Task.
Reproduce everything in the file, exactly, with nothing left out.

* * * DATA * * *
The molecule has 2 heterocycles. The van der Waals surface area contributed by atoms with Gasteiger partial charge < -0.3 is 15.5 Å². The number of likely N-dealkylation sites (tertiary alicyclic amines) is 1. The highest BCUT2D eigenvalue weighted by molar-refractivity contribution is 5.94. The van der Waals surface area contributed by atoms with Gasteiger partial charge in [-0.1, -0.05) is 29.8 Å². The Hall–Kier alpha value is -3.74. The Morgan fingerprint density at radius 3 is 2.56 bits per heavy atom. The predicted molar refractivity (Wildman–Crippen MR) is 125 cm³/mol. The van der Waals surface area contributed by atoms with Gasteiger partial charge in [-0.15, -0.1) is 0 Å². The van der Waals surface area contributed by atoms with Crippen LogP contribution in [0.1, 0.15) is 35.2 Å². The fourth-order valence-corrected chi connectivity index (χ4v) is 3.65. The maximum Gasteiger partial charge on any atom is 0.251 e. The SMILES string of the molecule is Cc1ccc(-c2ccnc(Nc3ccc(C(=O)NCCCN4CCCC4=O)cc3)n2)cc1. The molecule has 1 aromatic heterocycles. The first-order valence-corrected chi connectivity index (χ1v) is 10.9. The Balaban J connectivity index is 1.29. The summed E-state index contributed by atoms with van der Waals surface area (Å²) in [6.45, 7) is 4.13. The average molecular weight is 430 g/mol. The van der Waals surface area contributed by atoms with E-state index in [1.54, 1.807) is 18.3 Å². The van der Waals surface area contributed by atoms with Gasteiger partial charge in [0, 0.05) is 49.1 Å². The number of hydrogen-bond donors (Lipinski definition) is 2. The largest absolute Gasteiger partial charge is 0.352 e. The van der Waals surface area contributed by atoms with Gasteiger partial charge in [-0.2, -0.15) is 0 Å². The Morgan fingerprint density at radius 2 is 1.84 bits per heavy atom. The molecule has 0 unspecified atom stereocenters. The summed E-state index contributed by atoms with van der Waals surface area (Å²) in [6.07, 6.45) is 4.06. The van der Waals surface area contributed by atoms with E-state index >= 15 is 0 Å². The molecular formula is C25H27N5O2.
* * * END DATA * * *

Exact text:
The molecule has 2 heterocycles. The van der Waals surface area contributed by atoms with Gasteiger partial charge < -0.3 is 15.5 Å². The number of likely N-dealkylation sites (tertiary alicyclic amines) is 1. The highest BCUT2D eigenvalue weighted by molar-refractivity contribution is 5.94. The van der Waals surface area contributed by atoms with Gasteiger partial charge in [-0.1, -0.05) is 29.8 Å². The Hall–Kier alpha value is -3.74. The Morgan fingerprint density at radius 3 is 2.56 bits per heavy atom. The predicted molar refractivity (Wildman–Crippen MR) is 125 cm³/mol. The van der Waals surface area contributed by atoms with Gasteiger partial charge in [-0.15, -0.1) is 0 Å². The van der Waals surface area contributed by atoms with Crippen LogP contribution in [0.1, 0.15) is 35.2 Å². The fourth-order valence-corrected chi connectivity index (χ4v) is 3.65. The maximum Gasteiger partial charge on any atom is 0.251 e. The SMILES string of the molecule is Cc1ccc(-c2ccnc(Nc3ccc(C(=O)NCCCN4CCCC4=O)cc3)n2)cc1. The molecule has 1 aromatic heterocycles. The first-order valence-corrected chi connectivity index (χ1v) is 10.9. The Balaban J connectivity index is 1.29. The summed E-state index contributed by atoms with van der Waals surface area (Å²) in [6.45, 7) is 4.13. The average molecular weight is 430 g/mol. The van der Waals surface area contributed by atoms with E-state index in [1.54, 1.807) is 18.3 Å². The van der Waals surface area contributed by atoms with Gasteiger partial charge in [0, 0.05) is 49.1 Å². The number of hydrogen-bond donors (Lipinski definition) is 2. The largest absolute Gasteiger partial charge is 0.352 e. The van der Waals surface area contributed by atoms with Gasteiger partial charge in [-0.2, -0.15) is 0 Å². The Morgan fingerprint density at radius 2 is 1.84 bits per heavy atom. The molecule has 0 unspecified atom stereocenters. The summed E-state index contributed by atoms with van der Waals surface area (Å²) in [6.07, 6.45) is 4.06. The van der Waals surface area contributed by atoms with E-state index >= 15 is 0 Å². The molecular formula is C25H27N5O2.